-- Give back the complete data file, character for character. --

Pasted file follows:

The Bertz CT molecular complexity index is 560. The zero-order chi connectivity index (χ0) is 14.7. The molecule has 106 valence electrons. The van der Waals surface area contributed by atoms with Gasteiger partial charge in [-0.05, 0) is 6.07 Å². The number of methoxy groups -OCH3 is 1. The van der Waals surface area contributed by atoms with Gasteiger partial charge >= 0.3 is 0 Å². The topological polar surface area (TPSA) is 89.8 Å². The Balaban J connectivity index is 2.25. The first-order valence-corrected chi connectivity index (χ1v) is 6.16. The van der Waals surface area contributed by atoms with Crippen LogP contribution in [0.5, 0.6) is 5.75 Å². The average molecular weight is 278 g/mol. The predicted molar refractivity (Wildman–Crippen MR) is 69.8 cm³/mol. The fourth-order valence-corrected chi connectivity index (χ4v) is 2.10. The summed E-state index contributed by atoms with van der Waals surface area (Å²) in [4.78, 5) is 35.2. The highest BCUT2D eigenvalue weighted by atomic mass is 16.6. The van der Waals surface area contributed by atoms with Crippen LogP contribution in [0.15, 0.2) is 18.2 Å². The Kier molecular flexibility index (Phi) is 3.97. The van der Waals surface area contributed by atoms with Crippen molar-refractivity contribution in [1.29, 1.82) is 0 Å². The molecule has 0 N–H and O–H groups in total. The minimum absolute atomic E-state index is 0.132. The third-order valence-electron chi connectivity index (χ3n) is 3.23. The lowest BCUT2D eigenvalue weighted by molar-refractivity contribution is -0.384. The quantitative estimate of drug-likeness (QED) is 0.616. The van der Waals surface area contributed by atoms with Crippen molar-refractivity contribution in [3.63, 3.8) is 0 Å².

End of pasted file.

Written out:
The Bertz CT molecular complexity index is 560. The zero-order chi connectivity index (χ0) is 14.7. The molecule has 106 valence electrons. The van der Waals surface area contributed by atoms with Gasteiger partial charge in [-0.05, 0) is 6.07 Å². The number of methoxy groups -OCH3 is 1. The van der Waals surface area contributed by atoms with Gasteiger partial charge >= 0.3 is 0 Å². The topological polar surface area (TPSA) is 89.8 Å². The Balaban J connectivity index is 2.25. The first-order valence-corrected chi connectivity index (χ1v) is 6.16. The van der Waals surface area contributed by atoms with Crippen LogP contribution in [0.5, 0.6) is 5.75 Å². The average molecular weight is 278 g/mol. The predicted molar refractivity (Wildman–Crippen MR) is 69.8 cm³/mol. The fourth-order valence-corrected chi connectivity index (χ4v) is 2.10. The summed E-state index contributed by atoms with van der Waals surface area (Å²) in [4.78, 5) is 35.2. The highest BCUT2D eigenvalue weighted by atomic mass is 16.6. The van der Waals surface area contributed by atoms with Crippen LogP contribution in [0.15, 0.2) is 18.2 Å². The Kier molecular flexibility index (Phi) is 3.97. The van der Waals surface area contributed by atoms with Crippen molar-refractivity contribution in [1.29, 1.82) is 0 Å². The molecule has 0 N–H and O–H groups in total. The minimum absolute atomic E-state index is 0.132. The third-order valence-electron chi connectivity index (χ3n) is 3.23. The lowest BCUT2D eigenvalue weighted by molar-refractivity contribution is -0.384. The quantitative estimate of drug-likeness (QED) is 0.616. The van der Waals surface area contributed by atoms with Crippen molar-refractivity contribution in [3.63, 3.8) is 0 Å².